New Delhi, Jan 4 (IANS) Contrary to apprehensions, Delhi’s odd-even vehicle scheme aimed at battling pollution did not lead to the feared problems on Monday, the first full working day of the new year, the government said.
“We are glad that people are following the rule,” said Delhi Transport Minister Gopal Rai, who took a bus ride from Delhi Secretariat and back via Delhi Gate, Connaught Place, Patel Chowk and ITO.
“There were speculations and doubts about what would happen on Monday when all the offices open. Some people feared that public transport may be overcrowded today (Monday) or there may be violations by drivers, but we have not noticed any such thing,” the minister added.
The minister spoke with a few commuters at the Patel Chowk metro station in the heart of the capital to know if people were facing any problems.
“On the basis of the feedback I got, I can say that people are not facing any problem so far,” Rai said.
The 15-day odd-even scheme started on January 1 and aims to put odd numbered vehicles on the roads on odd dates and even numbered vehicles on even dates.
This takes effect daily from 8 a.m. to 8 p.m. except on Sundays when the scheme is not operational.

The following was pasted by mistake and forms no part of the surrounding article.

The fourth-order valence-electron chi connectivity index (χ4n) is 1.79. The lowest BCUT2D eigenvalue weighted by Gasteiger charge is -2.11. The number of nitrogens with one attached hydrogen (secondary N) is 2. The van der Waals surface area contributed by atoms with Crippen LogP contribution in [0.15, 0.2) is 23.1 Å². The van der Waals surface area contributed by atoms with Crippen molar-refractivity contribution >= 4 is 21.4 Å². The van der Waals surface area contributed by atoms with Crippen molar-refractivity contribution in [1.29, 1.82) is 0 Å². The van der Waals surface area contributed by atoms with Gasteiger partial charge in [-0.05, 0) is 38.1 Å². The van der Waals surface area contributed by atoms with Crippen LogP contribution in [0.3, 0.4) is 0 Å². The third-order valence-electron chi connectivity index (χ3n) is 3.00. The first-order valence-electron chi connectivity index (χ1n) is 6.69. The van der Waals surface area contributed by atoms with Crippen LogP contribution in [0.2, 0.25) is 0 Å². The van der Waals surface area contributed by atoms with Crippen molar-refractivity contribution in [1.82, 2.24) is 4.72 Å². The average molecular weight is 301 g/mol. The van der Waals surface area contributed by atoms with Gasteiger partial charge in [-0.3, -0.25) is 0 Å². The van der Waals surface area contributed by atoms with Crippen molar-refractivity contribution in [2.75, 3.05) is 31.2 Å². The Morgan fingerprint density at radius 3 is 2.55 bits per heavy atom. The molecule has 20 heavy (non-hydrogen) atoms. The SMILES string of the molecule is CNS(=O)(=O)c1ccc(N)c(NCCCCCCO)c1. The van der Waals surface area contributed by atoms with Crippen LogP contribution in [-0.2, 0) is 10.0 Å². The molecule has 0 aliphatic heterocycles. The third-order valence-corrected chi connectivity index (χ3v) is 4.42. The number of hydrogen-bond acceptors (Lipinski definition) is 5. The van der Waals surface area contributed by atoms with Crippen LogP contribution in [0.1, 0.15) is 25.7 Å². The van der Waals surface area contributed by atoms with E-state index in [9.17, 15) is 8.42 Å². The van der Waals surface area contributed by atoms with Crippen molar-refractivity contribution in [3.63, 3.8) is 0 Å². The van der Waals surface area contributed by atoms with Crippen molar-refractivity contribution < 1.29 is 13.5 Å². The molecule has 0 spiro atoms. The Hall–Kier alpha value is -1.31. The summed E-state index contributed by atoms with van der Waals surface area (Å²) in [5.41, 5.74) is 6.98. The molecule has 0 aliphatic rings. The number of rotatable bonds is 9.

But the scheme has many exceptions including a string of VIPs, CNG-driven public transport, cars driven by women, two-wheelers and emergency vehicles.
Although many odd numbered cars were spotted on the roads on Monday, running on CNG or driven by women, the roads were still less crowded in the morning.
Many regular Delhi Metro commuters did not find the metro extraordinarily crowded either.
“I found the Metro a bit more crowded than usual but it was not unmanageable as I was fearing it would be,” said Adnan Ali, who travels to work from Chandni Chowk to Noida City Centre.
But the situation was different on the Metro Violet Line which has only four-coach trains.
“It was very crowded at Mandi House station. I had to jostle to get into the train and almost fell down as the crowd pushed me from behind,” complained Shweta Arya, who works with a private firm in Nehru Place.